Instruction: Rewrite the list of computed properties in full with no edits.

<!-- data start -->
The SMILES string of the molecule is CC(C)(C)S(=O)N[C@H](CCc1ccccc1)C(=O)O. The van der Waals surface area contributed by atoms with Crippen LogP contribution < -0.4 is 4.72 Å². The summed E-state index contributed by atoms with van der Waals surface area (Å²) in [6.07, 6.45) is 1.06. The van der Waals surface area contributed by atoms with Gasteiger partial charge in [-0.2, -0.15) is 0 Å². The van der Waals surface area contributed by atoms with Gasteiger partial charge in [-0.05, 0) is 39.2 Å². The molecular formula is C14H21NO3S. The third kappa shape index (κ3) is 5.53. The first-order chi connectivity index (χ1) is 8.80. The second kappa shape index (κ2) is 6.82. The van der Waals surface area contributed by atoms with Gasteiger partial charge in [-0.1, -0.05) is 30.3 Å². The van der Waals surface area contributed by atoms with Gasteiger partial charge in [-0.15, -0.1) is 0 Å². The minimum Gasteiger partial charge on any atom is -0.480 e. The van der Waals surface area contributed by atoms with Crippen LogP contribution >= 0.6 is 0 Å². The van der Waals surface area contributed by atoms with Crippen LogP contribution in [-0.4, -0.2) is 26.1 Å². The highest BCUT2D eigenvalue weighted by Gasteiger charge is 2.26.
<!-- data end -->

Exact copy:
The SMILES string of the molecule is CC(C)(C)S(=O)N[C@H](CCc1ccccc1)C(=O)O. The van der Waals surface area contributed by atoms with Crippen LogP contribution < -0.4 is 4.72 Å². The summed E-state index contributed by atoms with van der Waals surface area (Å²) in [6.07, 6.45) is 1.06. The van der Waals surface area contributed by atoms with Gasteiger partial charge in [-0.2, -0.15) is 0 Å². The van der Waals surface area contributed by atoms with Gasteiger partial charge in [-0.05, 0) is 39.2 Å². The molecular formula is C14H21NO3S. The third kappa shape index (κ3) is 5.53. The first-order chi connectivity index (χ1) is 8.80. The second kappa shape index (κ2) is 6.82. The van der Waals surface area contributed by atoms with Gasteiger partial charge in [-0.1, -0.05) is 30.3 Å². The van der Waals surface area contributed by atoms with Gasteiger partial charge in [-0.15, -0.1) is 0 Å². The minimum Gasteiger partial charge on any atom is -0.480 e. The van der Waals surface area contributed by atoms with Crippen LogP contribution >= 0.6 is 0 Å². The van der Waals surface area contributed by atoms with Crippen LogP contribution in [-0.4, -0.2) is 26.1 Å². The highest BCUT2D eigenvalue weighted by Gasteiger charge is 2.26.